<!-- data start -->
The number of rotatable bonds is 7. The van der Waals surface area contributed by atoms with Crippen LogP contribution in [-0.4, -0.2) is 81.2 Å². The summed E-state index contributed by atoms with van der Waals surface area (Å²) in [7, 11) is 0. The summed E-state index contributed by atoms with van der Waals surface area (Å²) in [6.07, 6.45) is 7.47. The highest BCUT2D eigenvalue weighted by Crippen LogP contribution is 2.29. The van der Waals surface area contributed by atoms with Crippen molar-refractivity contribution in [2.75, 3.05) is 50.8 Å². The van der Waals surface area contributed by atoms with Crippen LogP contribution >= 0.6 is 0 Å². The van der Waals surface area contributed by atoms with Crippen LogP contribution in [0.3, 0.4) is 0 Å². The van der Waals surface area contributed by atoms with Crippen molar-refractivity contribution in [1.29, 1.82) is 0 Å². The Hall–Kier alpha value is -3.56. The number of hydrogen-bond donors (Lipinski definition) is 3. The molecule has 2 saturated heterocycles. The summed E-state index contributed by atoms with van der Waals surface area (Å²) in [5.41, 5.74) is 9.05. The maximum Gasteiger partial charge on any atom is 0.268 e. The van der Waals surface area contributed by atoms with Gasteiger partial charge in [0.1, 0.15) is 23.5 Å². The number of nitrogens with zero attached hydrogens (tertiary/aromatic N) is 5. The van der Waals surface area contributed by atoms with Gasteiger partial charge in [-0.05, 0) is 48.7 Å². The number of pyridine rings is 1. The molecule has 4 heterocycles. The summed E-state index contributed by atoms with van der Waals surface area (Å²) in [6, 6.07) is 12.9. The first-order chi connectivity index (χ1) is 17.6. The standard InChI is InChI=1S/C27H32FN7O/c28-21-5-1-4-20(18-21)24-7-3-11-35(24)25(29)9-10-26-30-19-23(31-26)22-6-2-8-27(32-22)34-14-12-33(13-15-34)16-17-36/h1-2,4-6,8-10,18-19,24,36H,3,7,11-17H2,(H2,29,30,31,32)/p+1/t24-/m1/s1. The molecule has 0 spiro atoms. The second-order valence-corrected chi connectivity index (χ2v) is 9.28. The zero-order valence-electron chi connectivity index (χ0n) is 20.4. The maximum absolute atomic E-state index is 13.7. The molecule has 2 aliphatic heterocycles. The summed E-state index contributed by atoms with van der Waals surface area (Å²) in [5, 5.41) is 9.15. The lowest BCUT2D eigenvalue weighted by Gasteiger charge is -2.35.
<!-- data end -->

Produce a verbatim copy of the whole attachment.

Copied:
The number of rotatable bonds is 7. The van der Waals surface area contributed by atoms with Crippen LogP contribution in [-0.4, -0.2) is 81.2 Å². The summed E-state index contributed by atoms with van der Waals surface area (Å²) in [7, 11) is 0. The summed E-state index contributed by atoms with van der Waals surface area (Å²) in [6.07, 6.45) is 7.47. The highest BCUT2D eigenvalue weighted by Crippen LogP contribution is 2.29. The van der Waals surface area contributed by atoms with Crippen molar-refractivity contribution in [2.75, 3.05) is 50.8 Å². The van der Waals surface area contributed by atoms with Crippen LogP contribution >= 0.6 is 0 Å². The van der Waals surface area contributed by atoms with Crippen LogP contribution in [0.3, 0.4) is 0 Å². The van der Waals surface area contributed by atoms with Crippen molar-refractivity contribution in [1.29, 1.82) is 0 Å². The Hall–Kier alpha value is -3.56. The number of hydrogen-bond donors (Lipinski definition) is 3. The molecule has 2 saturated heterocycles. The summed E-state index contributed by atoms with van der Waals surface area (Å²) in [5.41, 5.74) is 9.05. The maximum Gasteiger partial charge on any atom is 0.268 e. The van der Waals surface area contributed by atoms with Gasteiger partial charge in [0.1, 0.15) is 23.5 Å². The number of nitrogens with zero attached hydrogens (tertiary/aromatic N) is 5. The van der Waals surface area contributed by atoms with Gasteiger partial charge in [-0.05, 0) is 48.7 Å². The number of pyridine rings is 1. The molecule has 4 heterocycles. The summed E-state index contributed by atoms with van der Waals surface area (Å²) in [6, 6.07) is 12.9. The first-order chi connectivity index (χ1) is 17.6. The standard InChI is InChI=1S/C27H32FN7O/c28-21-5-1-4-20(18-21)24-7-3-11-35(24)25(29)9-10-26-30-19-23(31-26)22-6-2-8-27(32-22)34-14-12-33(13-15-34)16-17-36/h1-2,4-6,8-10,18-19,24,36H,3,7,11-17H2,(H2,29,30,31,32)/p+1/t24-/m1/s1. The molecule has 0 spiro atoms. The second-order valence-corrected chi connectivity index (χ2v) is 9.28. The zero-order valence-electron chi connectivity index (χ0n) is 20.4. The maximum absolute atomic E-state index is 13.7. The molecule has 2 aliphatic heterocycles. The summed E-state index contributed by atoms with van der Waals surface area (Å²) in [5, 5.41) is 9.15. The lowest BCUT2D eigenvalue weighted by Gasteiger charge is -2.35.